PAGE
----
Fort Rodd Hill National Historic Site of Canada, located 14 km west of downtown Victoria, BC, is a restoration site for Garry oak ecosystems. The following is an article by Alison Clark, Eric Hertz, Lindsay Kwasnicia and Cain Van Cadsand. Photos by Lindsay Kwasnicia and Conan Webb/Parks Canada.
Fort Rodd Hill National Historic Site Invaded!
The historic walls that surround Fort Rodd Hill National Historic Site (NHS) served to protect Victoria and area for many years throughout times of war. But now that the guns lie silent and the guards have long since gone home, there is a new danger that exists.
Foreign invaders are silently creeping over the walls at Fort Rodd Hill NHS. They carry neither guns nor swords, and do not travel by foot or car. They are invasive plants. Initially overlooked, many of these foreign invaders have persisted and flourished at this historic site, their impacts on the native ecosystems now becoming clear. Scotch broom, daphne, English ivy and English holly are but a few of the invaders currently being fought within the walls of Fort Rodd Hill NHS, but there are many others. They show no mercy when spreading across the land, and can alter the sensitive ecosystem that supports some of the most rare and endangered species found on Vancouver Island.
In summer 2008, four University of Victoria students joined the Parks Canada team of scientists and volunteers who work together each year to protect the remaining Garry oak habitat and support the growth and survival of rare and endangered plant populations on the property. Deltoid balsamroot, a showy sunflower-type plant that requires only the most unspoiled Garry oak habitat conditions, is one of the species at risk at Fort Rodd Hill. Garry oak ecosystems are the most diverse terrestrial ecosystems in coastal BC and are also among the most endangered in Canada. Less than five percent of the original Garry oak habitat remains in a near-natural condition and the remaining fragments support about 120 species at risk. Through invasive species removal and native plant propagation and planting, the students work to reduce the number of invasive species found throughout the property while encouraging growth of the native plant populations.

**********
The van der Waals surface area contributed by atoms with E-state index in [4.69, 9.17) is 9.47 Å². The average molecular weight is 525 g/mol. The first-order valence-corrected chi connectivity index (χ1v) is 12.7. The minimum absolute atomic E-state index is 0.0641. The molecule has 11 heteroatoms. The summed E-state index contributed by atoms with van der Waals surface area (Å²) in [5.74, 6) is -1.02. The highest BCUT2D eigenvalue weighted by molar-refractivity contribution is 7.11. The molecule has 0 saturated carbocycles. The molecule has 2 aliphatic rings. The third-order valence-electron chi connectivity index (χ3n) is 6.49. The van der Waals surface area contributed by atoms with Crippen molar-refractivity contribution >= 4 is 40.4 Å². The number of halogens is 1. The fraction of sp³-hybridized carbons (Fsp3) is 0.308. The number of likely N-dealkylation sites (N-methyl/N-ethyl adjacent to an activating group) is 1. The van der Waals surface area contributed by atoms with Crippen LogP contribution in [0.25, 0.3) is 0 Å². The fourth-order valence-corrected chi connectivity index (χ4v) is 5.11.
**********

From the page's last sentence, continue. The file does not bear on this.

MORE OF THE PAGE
There are only three known deltoid balsamroot plants at Fort Rodd Hill NHS. These individual plants, along with other populations across BC, represent the northern limits of the species in North America, and are one of many endangered species whose populations have been severely reduced over the past century due to habitat loss and displacement by invasive species. Threatened by encroaching invasive grasses, Scotch broom and daphne, along with the local deer population, the balsamroot plants at Fort Rodd Hill NHS have been enclosed by small protective fences. A large deer-fence is in the works to further the recovery of the native plant population.
Through stewardship actions like the installation of deer fences, monitoring, removal of invasive species and the planting of native plants in seasons to come, Parks Canada Agency aims to preserve a healthy, diverse, and well functioning ecosystem at Fort Rodd Hill National Historic Site which reflects the beautiful yet sensitive landscape once abundant on southeastern Vancouver Island.
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If you are interested in more information or in helping us protect this delicate ecosystem, please contact Susan MacIsaac at (250) 478-5122 or email@example.com.